Capital allocation may not be something bank executives and directors spend a lot of time thinking about—but they should. To fully maximize performance, a bank must both earn big profits and allocate those profits wisely.
This is why the annual stress tests administered each year by the Federal Reserve are important, even for the 5,570 banks and savings institutions that don’t qualify as systemically important financial institutions, or SIFIs, and are spared the ritual. The widely publicized release of the results is an opportunity for all banks to reassess whether their capital allocation strategies are creating value.
There are two phases to the stress tests. In the first phase, the results of which were released on June 21, the Fed projects the impact of an acute economic downturn on the participating banks’ balance sheets. This is known as the Dodd-Frank Act stress test, or DFAST. So long as a bank’s capital ratios remain above the regulatory minimum through the nine-quarter scenario, then it passes this phase, as was the case with all 35 banks that completed DFAST this year.
The second phase is the Comprehensive Capital Analysis and Review, or CCAR. In this phase, banks request permission from the Fed to increase the amount of capital they return to shareholders by way of dividends and share buybacks. So long as a bank’s proposed capital actions don’t cause its capital ratios from the first phase to dip below the regulatory minimum, and assuming no other deficiencies in the capital-planning process are uncovered by the Fed during CCAR, then the bank’s request will, presumably, be approved.
There’s reason to believe the participating banks in this year’s stress tests will seek permission to release an increasingly large wave of capital. Banks have more capital than they know what to do with right now, which causes consternation because it suppresses return on equity—a ratio of earnings over equity. And last year’s corporate income tax cut will only further fuel the buildup going forward, as profits throughout the industry are expected to climb by as much as 20 percent.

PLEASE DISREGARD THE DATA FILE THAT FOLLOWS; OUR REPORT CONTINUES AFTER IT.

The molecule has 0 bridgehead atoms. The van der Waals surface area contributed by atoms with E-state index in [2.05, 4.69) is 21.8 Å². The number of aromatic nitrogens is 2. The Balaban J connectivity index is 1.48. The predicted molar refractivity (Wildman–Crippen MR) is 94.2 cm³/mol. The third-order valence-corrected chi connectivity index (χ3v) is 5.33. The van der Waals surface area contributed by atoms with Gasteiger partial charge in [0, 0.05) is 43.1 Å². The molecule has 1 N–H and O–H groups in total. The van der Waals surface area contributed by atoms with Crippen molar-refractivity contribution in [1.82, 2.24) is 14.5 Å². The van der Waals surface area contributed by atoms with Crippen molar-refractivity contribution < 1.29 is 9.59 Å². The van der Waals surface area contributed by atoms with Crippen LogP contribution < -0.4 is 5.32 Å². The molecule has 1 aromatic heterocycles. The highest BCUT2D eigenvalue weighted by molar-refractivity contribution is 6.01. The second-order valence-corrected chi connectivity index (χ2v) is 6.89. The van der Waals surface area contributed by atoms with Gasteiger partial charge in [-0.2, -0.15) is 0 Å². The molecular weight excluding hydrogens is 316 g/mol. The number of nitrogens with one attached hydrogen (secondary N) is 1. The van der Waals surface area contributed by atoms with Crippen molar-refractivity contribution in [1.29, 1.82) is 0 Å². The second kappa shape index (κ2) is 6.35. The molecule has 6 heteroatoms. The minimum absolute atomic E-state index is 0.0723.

We probably won’t know exactly how much capital the SIFIs as a group plan to return over the next 12 months until, at the soonest, second-quarter earnings are reported in July. But early indications suggest a windfall from most banks. Immediately after CCAR results were released on June 28, for example, Bank of America Corp. said it will increase its dividend by 25 percent and repurchase $20.6 billion worth of stock over the next four quarters, nearly double its repurchase request over last year.
The importance of capital allocation can’t be overstated. It’s one of the most effective ways for a bank to differentiate its performance. Running a prudent and efficient operation is necessary to maximize profits, but if a bank wants to maximize total shareholder return as well, it must also allocate those profits in a way that creates shareholder value.
One way to do so is to repurchase stock at no more than a modest premium to book value. This is easier said than done, however. The only time banks tend to trade for sufficiently low multiples to book value is when the industry is experiencing a crisis, which also happens to be when banks prefer to hoard capital instead of return it to shareholders.
As a result, the best way to add value through capital allocation is generally to use excess capital to make acquisitions. And not just any ole’ acquisition will do. For an acquisition to create value, it must be accretive to a bank’s earnings per share, book value per share or both, either immediately or over a relatively brief period of time.
If you look at the two best-performing publicly traded banks since 1980, measured by total shareholder return, this is the strategy they have followed. M&T Bank, a $119 billion asset bank based in Buffalo, New York, has made 23 acquisitions since then, typically doing so at a discount to prevailing valuations. And Glacier Bancorp, a $12 billion asset bank based in Kalispell, Montana, has bolstered its returns with two dozen bank acquisitions throughout the Rocky Mountain region.
The point is that capital allocation shouldn’t be an afterthought. If you want to earn superior returns, the process of allocating capital must be approached with the same seriousness as the two other pillars of extraordinary performance—prudence and efficiency.